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In sub-Saharan Africa, there are no validated screening tools for delirium in older adults, despite the known vulnerability of older people to delirium and the associated adverse outcomes. This study aimed to assess the effectiveness of a brief smartphone-based assessment of arousal and attention (DelApp) in the identification of delirium amongst older adults admitted to the medical department of a tertiary referral hospital in Northern Tanzania.
Consecutive admissions were screened using the DelApp during a larger study of delirium prevalence and risk factors. All participants subsequently underwent detailed clinical assessment for delirium by a research doctor. Delirium and dementia were identified against DSM-5 criteria by consensus.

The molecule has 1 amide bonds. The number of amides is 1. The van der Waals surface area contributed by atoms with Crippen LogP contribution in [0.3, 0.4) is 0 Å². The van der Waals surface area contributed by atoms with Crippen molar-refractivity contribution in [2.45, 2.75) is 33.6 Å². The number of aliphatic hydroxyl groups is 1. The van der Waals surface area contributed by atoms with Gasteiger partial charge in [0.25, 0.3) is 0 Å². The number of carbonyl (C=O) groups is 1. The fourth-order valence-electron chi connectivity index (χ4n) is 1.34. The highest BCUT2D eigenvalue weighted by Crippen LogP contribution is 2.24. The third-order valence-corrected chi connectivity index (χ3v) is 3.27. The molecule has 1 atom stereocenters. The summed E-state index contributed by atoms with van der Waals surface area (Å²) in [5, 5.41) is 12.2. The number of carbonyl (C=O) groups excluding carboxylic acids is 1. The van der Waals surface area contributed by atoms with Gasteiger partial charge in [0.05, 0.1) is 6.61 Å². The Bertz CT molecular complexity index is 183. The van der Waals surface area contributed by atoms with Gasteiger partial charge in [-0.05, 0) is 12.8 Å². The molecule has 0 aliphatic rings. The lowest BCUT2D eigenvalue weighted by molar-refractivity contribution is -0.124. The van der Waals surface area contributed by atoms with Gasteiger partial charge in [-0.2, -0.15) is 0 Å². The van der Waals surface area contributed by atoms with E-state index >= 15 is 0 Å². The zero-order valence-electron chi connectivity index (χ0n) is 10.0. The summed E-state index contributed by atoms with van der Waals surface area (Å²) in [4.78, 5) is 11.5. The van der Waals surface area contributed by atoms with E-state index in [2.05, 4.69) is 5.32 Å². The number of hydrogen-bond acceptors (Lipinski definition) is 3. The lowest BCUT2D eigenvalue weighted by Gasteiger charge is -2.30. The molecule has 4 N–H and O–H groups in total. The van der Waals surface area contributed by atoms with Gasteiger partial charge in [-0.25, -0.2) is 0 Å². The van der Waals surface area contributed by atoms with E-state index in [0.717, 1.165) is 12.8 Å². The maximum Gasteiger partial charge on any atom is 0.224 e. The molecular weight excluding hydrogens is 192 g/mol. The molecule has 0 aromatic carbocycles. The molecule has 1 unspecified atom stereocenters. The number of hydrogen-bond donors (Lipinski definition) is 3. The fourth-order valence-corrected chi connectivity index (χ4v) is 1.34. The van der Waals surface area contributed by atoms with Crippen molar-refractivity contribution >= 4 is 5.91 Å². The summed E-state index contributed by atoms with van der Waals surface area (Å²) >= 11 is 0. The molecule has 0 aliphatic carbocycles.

Complete data for 66 individuals were collected of whom 15 (22.7%) had delirium, 24.5% had dementia without delirium, and 10.6% had delirium superimposed on dementia. Sensitivity and specificity of the DelApp for delirium were 0.87 and 0.62, respectively (AUROC 0.77) and 0.88 and 0.73 (AUROC 0.85) for major cognitive impairment (dementia and delirium combined). Lower DelApp score was associated with age, significant visual impairment (<6/60 acuity), illness severity, reduced arousal and DSM-5 delirium on univariable analysis, but on multivariable logistic regression only arousal remained significant.
In this setting, the DelApp performed well in identifying delirium and major cognitive impairment but did not differentiate delirium and dementia. Performance is likely to have been affected by confounders including uncorrected visual impairment and reduced level of arousal without delirium. Negative predictive value was nevertheless high, indicating excellent ‘rule out’ value in this setting.
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